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Gemma Copeland

Tag “work”

 — On worker cooperatives

One of my favourite quotes from Bianca Elzenbaumer of Brave New Alps comes from her 2014 thesis, Designing Economic Cultures:

Aiming to produce critically-engaged content whilst practicing in conventional ways underestimates the substantial potential designers have to contribute to social change not only through the content of their work, but also through their ways of doing and being.

The origin of the word radical is from the root: fundamental, structural. The way that we practice, support ourselves and collaborate with each other hugely impacts the work that we make. If we want to enable radical change, we need to begin by questioning the entire structure of our work.

I think that forming a worker cooperative is one way of prefiguring an alternative vision of the future of work. It recognises that we exist within capitalism, that we need to sustain ourselves within this system, but it also offers an alternative model of working: one based on solidarity, interdependence, self-determination and sustainability, rather than profit, growth and individual success.

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Over the last few weeks I’ve been trying to apply the principles of Hyperfocus to my work. Productivity books aren’t the kind of thing I’d usually read, but this one has actually been quite useful.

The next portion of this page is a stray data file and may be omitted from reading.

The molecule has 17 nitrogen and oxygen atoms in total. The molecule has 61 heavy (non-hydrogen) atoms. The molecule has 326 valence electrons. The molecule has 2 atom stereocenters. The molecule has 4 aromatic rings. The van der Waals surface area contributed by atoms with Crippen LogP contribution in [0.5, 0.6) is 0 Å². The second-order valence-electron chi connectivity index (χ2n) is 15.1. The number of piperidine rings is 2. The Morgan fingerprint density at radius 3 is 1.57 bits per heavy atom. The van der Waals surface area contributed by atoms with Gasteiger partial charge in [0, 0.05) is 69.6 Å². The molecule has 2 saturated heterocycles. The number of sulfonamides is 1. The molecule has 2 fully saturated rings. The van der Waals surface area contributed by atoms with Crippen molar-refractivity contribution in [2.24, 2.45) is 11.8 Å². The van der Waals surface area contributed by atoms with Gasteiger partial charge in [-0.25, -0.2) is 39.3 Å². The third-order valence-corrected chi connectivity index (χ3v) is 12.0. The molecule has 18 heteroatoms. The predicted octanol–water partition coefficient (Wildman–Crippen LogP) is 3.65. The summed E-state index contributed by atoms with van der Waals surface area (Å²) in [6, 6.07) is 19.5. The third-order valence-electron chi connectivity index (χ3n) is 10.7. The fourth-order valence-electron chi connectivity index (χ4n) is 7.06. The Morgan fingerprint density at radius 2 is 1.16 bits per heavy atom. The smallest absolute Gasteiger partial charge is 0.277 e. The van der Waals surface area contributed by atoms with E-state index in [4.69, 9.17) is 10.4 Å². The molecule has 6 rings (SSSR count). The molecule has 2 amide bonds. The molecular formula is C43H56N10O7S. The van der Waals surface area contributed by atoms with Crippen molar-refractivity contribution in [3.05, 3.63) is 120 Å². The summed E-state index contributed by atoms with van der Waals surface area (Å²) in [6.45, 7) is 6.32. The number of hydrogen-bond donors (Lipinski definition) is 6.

A lot of it just seems like common sense, like recognising that you have a finite amount of attention you can spend in every moment. It’s basically about applying meditation techniques to daily life to make the most of your attention. It starts with being more aware of the kinds of work you’re doing, which parts are purposeful and which parts are unnecessary busy-work.

It’s a lot about intention-setting: intentions for the hyperfocus session (an hour or less), for the day and for the week as well.

He summarises the core idea of hyperfocus as:

Keep one important, complex object of attention in your awareness as you work.

You decide what this object of attention should be, set a timer for how long you want to focus on it, eliminate any distractions and give it your full attention.

As with meditation, if you catch your mind wandering, you gently draw it back to the task at hand.

The counterpoint to hyperfocus is scatterfocus, where you just let your mind wander and observe where it goes. This is where the more creative thinking comes in, associations between otherwise unrelated ideas.

There are a number of other techniques in it that I’ve found really useful, like writing down “open loops” that are distracting or worrying you, and scheduling specific blocks of time to check email each day.

I liked the book because it’s ultimately about working less and making sure you allow yourself to recharge. I am definitely someone who tends to work too much, and tends towards anxiety as well. It was so useful for me to read this because it reminded me that overworking and multitasking doesn’t lead to better results.